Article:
This article is the latest in our ongoing series about technology bans in Pakistan. Read about the country’s ban on Tinder and TikTok.

Aadee Zaman Khan is a doctor by profession but a celebrity at heart. Dr. Zee, as he’s known to his fans online, goes live regularly on Bigo, a Chinese livestreaming app with a cult following in Pakistan. In his livestreams, he’s often speeding down Peshawar’s main road, flirting with handsome servicemen at roadside gas stations, sometimes pretending to be tailed by imaginary paparazzi. His soft, boyish looks belie his online personality; he’s known for verbally dominating his mostly male viewers. They love it. 

That was, until July, when Pakistani authorities abruptly banned Bigo. The country’s telecoms authority announced the ban less than a month after neighboring India removed dozens of Chinese mobile apps from online stores following skirmishes with Chinese troops on its northern border. Bigo was the first of many apps to be banned by Pakistan this year, including, briefly, TikTok. While the TikTok ban was covered widely, what happened to Bigo barely registered outside of the country. 

A subsidiary of Chinese tech giant JOYY Inc., Bigo has been operating in South and Southeast Asia since 2016. The app allows customers to tap into any livestream on its platform by geography: Its interface shows livestreams by country and city, so a user in Pakistan could find and watch a livestream in Kabul just as easily as they could one in Vietnam. Its 400 million users are mostly concentrated in the global south, in countries such as India, Brazil, the United Arab Emirates, Bangladesh, Saudi Arabia, and Pakistan. In Asia, Bigo often comes pre-installed on the relatively cheap Chinese smartphones now ubiquitous in most markets.

Before it was officially removed from Pakistan’s app stores, Bigo had been a runaway hit with the country’s working class. The company’s focus on a marginal, underrepresented, and newly online community has been lucrative — at times, even financially predatory. And while Bigo still functions in a limited capacity in spite of the ban, the app has brought a new class of consumers online, one primed for the future social media platforms that will take its place.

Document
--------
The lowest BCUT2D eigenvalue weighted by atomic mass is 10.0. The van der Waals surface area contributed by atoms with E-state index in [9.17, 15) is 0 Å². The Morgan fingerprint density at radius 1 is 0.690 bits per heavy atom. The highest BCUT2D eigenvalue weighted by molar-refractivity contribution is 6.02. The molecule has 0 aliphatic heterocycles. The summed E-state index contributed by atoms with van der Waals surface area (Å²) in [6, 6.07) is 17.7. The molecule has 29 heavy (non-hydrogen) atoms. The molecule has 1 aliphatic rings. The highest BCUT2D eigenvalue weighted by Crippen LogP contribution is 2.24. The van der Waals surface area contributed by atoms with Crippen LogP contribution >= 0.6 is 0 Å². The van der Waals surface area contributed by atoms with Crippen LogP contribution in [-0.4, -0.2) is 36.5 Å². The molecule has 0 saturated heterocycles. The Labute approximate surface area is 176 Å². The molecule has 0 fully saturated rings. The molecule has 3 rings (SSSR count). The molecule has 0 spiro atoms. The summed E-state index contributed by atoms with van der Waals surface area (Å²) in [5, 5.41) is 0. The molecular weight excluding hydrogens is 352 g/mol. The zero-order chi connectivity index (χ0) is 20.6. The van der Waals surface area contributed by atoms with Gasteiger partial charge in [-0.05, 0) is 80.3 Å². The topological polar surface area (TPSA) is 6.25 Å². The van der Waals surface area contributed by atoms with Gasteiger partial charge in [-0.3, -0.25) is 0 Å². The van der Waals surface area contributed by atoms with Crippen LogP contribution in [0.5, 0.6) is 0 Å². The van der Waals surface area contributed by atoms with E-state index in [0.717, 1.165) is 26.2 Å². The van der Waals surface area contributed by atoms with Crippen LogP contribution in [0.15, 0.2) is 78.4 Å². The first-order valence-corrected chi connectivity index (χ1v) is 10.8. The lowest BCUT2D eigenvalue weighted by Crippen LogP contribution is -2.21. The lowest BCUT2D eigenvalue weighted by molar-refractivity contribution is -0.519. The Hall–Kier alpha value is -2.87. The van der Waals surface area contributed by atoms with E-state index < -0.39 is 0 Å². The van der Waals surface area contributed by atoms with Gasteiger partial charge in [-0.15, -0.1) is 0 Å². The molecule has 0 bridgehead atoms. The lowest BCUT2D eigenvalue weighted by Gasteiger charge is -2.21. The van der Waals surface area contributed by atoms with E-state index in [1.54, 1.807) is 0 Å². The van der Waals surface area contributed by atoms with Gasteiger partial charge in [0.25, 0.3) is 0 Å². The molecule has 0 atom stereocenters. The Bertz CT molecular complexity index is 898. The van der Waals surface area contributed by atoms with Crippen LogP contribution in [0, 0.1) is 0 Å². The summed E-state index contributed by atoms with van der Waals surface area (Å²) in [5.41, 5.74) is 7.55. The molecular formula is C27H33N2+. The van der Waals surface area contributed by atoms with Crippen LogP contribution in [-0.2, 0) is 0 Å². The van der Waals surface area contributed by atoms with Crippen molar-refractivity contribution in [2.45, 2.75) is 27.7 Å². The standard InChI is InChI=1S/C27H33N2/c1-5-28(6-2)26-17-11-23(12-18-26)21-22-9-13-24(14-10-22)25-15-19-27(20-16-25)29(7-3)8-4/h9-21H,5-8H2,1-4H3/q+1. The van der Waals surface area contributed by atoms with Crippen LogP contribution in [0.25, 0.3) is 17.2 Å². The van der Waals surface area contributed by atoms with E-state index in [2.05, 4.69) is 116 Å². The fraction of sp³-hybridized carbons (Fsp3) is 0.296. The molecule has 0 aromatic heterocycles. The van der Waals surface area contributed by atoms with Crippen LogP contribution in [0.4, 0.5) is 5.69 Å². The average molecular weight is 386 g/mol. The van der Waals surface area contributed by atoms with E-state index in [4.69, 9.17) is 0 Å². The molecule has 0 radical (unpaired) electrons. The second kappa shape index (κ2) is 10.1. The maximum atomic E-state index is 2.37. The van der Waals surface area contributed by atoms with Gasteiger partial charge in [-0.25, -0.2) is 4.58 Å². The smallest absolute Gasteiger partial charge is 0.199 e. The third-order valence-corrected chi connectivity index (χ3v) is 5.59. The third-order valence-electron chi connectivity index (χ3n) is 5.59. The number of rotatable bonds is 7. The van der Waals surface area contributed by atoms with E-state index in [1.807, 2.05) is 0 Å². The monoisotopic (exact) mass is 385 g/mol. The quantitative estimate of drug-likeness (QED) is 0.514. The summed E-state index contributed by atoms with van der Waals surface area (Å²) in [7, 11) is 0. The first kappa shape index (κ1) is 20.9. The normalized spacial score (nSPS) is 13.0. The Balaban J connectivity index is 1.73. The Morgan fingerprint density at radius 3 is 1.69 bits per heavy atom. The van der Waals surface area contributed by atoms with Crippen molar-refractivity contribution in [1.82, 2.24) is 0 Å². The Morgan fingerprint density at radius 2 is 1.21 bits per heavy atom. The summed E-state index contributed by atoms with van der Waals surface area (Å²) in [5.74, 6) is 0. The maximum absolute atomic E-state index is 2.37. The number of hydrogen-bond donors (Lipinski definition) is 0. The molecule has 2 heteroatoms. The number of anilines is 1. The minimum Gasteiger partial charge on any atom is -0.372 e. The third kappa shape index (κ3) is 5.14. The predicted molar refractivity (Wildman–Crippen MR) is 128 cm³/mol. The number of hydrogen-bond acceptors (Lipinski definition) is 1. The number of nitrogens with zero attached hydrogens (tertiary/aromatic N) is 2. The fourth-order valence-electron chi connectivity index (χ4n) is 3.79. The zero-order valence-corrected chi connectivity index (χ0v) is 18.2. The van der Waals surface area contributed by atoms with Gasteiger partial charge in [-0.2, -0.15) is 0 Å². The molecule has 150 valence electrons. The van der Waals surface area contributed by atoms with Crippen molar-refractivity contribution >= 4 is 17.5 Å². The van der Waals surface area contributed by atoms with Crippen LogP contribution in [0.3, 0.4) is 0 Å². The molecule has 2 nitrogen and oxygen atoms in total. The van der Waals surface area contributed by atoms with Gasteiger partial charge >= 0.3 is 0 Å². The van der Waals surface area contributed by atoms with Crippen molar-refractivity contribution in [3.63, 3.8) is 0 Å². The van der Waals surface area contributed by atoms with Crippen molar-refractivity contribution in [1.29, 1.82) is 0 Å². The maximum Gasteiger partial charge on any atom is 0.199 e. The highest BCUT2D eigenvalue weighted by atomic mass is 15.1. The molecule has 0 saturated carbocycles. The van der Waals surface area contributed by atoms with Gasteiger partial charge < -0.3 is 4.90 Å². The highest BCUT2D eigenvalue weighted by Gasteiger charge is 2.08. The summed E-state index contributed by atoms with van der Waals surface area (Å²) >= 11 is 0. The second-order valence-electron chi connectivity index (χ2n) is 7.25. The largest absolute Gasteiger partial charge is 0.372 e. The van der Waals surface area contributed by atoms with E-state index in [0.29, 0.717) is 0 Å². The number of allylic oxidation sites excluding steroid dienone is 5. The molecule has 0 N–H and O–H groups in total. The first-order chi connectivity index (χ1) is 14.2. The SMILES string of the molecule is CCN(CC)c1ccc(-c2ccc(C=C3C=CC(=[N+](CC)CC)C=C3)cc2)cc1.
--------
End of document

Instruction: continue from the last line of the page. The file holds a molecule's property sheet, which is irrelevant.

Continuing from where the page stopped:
Bigo’s algorithm encourages video interactions between complete strangers by geography. But it’s more than just a simple livestreaming app: It’s a social game, a universe with its own currency and rules. Users can play games, rise through social ranks, add strangers to live video calls, read messages in real time, sing, make short videos, and, through these interactions, defy the divisions of their physical world. 

For users like Dr. Zee, when the app started gaining traction in Pakistan, the experience was liberating. On a Bigo call, Dr. Zee tells me he stumbled onto Bigo after some “drastic personality changes.” “I joined for two weeks just as a caller, the way you’re calling me,” he told me. “A little bit later, I went live, and within two days, I had hundreds of viewers. Within three days, I went viral.” 

He said he doesn’t depend on Bigo for an income, as many others on the app with large followings do, although the company does pay him whenever he meets its quota of 40 or more hours of livestreaming per 15 days, a typical setup for popular streamers. For Dr. Zee, it’s not about the money: It’s about cultivating a fan base. “I’m not even that famous, but when I go out on the street, people recognize me!” he told me. “People want to see new faces. They don’t want to see the same old stars. They want to see someone real.” 

And the early Bigo livestreams were very real; they included Baloch and Pashtun asylees on stopovers along the arduous and often deadly human-trafficking route that brings Pakistanis through Iran and Turkey to Europe. Users flicked among regions. In the Gulf, you could join Pashtun laborers in Saudi Arabia broadcasting their meal preparations after jummah prayers; in Spain, a Saraiki shopkeeper giving visa and asylum tips to viewers in Pakistan seeking a way out of the country; in New York City, a Kashmiri cabdriver flirting with women in their home villages, showing them the dollars he had earned that day.